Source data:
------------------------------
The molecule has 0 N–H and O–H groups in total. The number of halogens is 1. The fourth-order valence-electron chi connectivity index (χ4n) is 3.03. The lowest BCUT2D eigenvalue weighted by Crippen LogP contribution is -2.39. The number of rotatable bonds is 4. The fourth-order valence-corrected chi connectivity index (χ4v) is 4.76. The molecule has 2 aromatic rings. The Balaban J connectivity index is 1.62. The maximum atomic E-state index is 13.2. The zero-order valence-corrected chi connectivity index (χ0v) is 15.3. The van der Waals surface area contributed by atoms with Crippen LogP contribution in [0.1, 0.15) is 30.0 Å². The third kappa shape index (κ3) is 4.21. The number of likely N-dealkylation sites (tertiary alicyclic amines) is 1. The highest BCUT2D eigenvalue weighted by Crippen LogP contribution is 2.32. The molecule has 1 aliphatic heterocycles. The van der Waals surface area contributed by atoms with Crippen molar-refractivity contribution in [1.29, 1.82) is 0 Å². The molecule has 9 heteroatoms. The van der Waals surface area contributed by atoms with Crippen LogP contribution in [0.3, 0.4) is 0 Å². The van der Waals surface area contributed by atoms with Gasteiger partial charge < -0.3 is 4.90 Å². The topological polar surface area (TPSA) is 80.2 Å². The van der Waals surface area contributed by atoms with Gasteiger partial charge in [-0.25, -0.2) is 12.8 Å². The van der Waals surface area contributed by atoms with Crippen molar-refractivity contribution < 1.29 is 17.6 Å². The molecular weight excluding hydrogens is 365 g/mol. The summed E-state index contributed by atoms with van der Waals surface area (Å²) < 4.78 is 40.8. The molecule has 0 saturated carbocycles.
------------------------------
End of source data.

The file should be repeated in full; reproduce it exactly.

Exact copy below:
The molecule has 0 N–H and O–H groups in total. The number of halogens is 1. The fourth-order valence-electron chi connectivity index (χ4n) is 3.03. The lowest BCUT2D eigenvalue weighted by Crippen LogP contribution is -2.39. The number of rotatable bonds is 4. The fourth-order valence-corrected chi connectivity index (χ4v) is 4.76. The molecule has 2 aromatic rings. The Balaban J connectivity index is 1.62. The maximum atomic E-state index is 13.2. The zero-order valence-corrected chi connectivity index (χ0v) is 15.3. The van der Waals surface area contributed by atoms with Crippen LogP contribution in [0.1, 0.15) is 30.0 Å². The third kappa shape index (κ3) is 4.21. The number of likely N-dealkylation sites (tertiary alicyclic amines) is 1. The highest BCUT2D eigenvalue weighted by Crippen LogP contribution is 2.32. The molecule has 1 aliphatic heterocycles. The van der Waals surface area contributed by atoms with Crippen molar-refractivity contribution in [1.29, 1.82) is 0 Å². The molecule has 9 heteroatoms. The van der Waals surface area contributed by atoms with Crippen LogP contribution in [0.3, 0.4) is 0 Å². The van der Waals surface area contributed by atoms with Gasteiger partial charge < -0.3 is 4.90 Å². The topological polar surface area (TPSA) is 80.2 Å². The van der Waals surface area contributed by atoms with Gasteiger partial charge in [-0.25, -0.2) is 12.8 Å². The van der Waals surface area contributed by atoms with Crippen molar-refractivity contribution < 1.29 is 17.6 Å². The molecular weight excluding hydrogens is 365 g/mol. The summed E-state index contributed by atoms with van der Waals surface area (Å²) < 4.78 is 40.8. The molecule has 0 saturated carbocycles.